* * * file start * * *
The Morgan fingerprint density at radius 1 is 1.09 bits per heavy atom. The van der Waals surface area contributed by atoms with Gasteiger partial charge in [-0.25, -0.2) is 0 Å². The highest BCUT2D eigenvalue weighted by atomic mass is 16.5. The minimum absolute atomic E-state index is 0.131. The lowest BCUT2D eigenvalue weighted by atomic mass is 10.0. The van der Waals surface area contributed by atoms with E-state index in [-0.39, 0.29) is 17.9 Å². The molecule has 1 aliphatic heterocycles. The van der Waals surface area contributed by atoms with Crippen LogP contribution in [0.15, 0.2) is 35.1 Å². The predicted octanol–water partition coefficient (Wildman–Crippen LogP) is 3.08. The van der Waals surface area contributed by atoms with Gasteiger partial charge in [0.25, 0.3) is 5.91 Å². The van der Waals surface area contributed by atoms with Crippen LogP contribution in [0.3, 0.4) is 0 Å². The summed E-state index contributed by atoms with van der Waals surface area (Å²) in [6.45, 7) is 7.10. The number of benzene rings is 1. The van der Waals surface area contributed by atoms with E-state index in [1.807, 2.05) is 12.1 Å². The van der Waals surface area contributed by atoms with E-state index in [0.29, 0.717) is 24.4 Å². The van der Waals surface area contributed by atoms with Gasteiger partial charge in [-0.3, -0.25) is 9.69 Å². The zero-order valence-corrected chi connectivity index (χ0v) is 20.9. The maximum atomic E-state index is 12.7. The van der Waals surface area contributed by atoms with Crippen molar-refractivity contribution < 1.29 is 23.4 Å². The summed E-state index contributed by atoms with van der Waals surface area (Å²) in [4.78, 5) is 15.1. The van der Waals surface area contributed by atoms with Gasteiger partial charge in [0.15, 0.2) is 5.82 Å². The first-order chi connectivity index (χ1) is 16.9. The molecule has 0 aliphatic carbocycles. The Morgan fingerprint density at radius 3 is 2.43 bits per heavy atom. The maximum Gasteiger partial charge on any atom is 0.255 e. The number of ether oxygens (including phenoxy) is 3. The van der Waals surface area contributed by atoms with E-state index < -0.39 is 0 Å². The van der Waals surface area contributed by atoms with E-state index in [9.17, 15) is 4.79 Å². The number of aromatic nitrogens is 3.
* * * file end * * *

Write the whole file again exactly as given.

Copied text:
The Morgan fingerprint density at radius 1 is 1.09 bits per heavy atom. The van der Waals surface area contributed by atoms with Gasteiger partial charge in [-0.25, -0.2) is 0 Å². The highest BCUT2D eigenvalue weighted by atomic mass is 16.5. The minimum absolute atomic E-state index is 0.131. The lowest BCUT2D eigenvalue weighted by atomic mass is 10.0. The van der Waals surface area contributed by atoms with E-state index in [-0.39, 0.29) is 17.9 Å². The molecule has 1 aliphatic heterocycles. The van der Waals surface area contributed by atoms with Crippen LogP contribution in [0.15, 0.2) is 35.1 Å². The predicted octanol–water partition coefficient (Wildman–Crippen LogP) is 3.08. The van der Waals surface area contributed by atoms with Gasteiger partial charge in [0.25, 0.3) is 5.91 Å². The van der Waals surface area contributed by atoms with Crippen LogP contribution in [0.3, 0.4) is 0 Å². The summed E-state index contributed by atoms with van der Waals surface area (Å²) in [6.45, 7) is 7.10. The number of benzene rings is 1. The van der Waals surface area contributed by atoms with E-state index in [1.807, 2.05) is 12.1 Å². The van der Waals surface area contributed by atoms with E-state index in [0.29, 0.717) is 24.4 Å². The van der Waals surface area contributed by atoms with Gasteiger partial charge in [-0.3, -0.25) is 9.69 Å². The zero-order valence-corrected chi connectivity index (χ0v) is 20.9. The maximum atomic E-state index is 12.7. The van der Waals surface area contributed by atoms with Crippen molar-refractivity contribution < 1.29 is 23.4 Å². The summed E-state index contributed by atoms with van der Waals surface area (Å²) in [4.78, 5) is 15.1. The van der Waals surface area contributed by atoms with Gasteiger partial charge in [0.15, 0.2) is 5.82 Å². The first-order chi connectivity index (χ1) is 16.9. The molecule has 0 aliphatic carbocycles. The Morgan fingerprint density at radius 3 is 2.43 bits per heavy atom. The maximum Gasteiger partial charge on any atom is 0.255 e. The number of ether oxygens (including phenoxy) is 3. The van der Waals surface area contributed by atoms with E-state index < -0.39 is 0 Å². The van der Waals surface area contributed by atoms with E-state index in [9.17, 15) is 4.79 Å². The number of aromatic nitrogens is 3.